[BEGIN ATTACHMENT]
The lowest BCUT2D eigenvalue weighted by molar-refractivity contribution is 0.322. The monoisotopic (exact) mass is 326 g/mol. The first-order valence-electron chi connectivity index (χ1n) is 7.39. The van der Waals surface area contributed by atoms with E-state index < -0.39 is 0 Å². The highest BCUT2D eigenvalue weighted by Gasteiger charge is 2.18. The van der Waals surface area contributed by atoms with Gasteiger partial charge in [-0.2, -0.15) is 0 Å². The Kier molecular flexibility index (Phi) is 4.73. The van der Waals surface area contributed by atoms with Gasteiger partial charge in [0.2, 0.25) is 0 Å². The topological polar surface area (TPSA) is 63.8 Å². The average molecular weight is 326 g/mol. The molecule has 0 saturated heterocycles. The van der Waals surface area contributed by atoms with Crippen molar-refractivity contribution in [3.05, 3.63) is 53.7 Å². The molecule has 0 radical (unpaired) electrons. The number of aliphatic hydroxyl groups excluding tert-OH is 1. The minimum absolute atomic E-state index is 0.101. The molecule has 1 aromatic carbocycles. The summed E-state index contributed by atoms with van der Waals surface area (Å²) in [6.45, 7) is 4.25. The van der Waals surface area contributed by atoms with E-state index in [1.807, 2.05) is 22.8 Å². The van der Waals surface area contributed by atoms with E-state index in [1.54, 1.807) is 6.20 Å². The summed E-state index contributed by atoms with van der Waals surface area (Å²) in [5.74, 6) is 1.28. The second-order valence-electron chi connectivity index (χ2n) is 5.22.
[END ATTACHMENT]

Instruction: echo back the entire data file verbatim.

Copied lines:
The lowest BCUT2D eigenvalue weighted by molar-refractivity contribution is 0.322. The monoisotopic (exact) mass is 326 g/mol. The first-order valence-electron chi connectivity index (χ1n) is 7.39. The van der Waals surface area contributed by atoms with E-state index < -0.39 is 0 Å². The highest BCUT2D eigenvalue weighted by Gasteiger charge is 2.18. The van der Waals surface area contributed by atoms with Gasteiger partial charge in [-0.2, -0.15) is 0 Å². The Kier molecular flexibility index (Phi) is 4.73. The van der Waals surface area contributed by atoms with Gasteiger partial charge in [0.2, 0.25) is 0 Å². The topological polar surface area (TPSA) is 63.8 Å². The average molecular weight is 326 g/mol. The molecule has 0 saturated heterocycles. The van der Waals surface area contributed by atoms with Crippen molar-refractivity contribution in [3.05, 3.63) is 53.7 Å². The molecule has 0 radical (unpaired) electrons. The number of aliphatic hydroxyl groups excluding tert-OH is 1. The minimum absolute atomic E-state index is 0.101. The molecule has 1 aromatic carbocycles. The summed E-state index contributed by atoms with van der Waals surface area (Å²) in [6.45, 7) is 4.25. The van der Waals surface area contributed by atoms with E-state index in [1.807, 2.05) is 22.8 Å². The van der Waals surface area contributed by atoms with E-state index in [1.54, 1.807) is 6.20 Å². The summed E-state index contributed by atoms with van der Waals surface area (Å²) in [5.74, 6) is 1.28. The second-order valence-electron chi connectivity index (χ2n) is 5.22.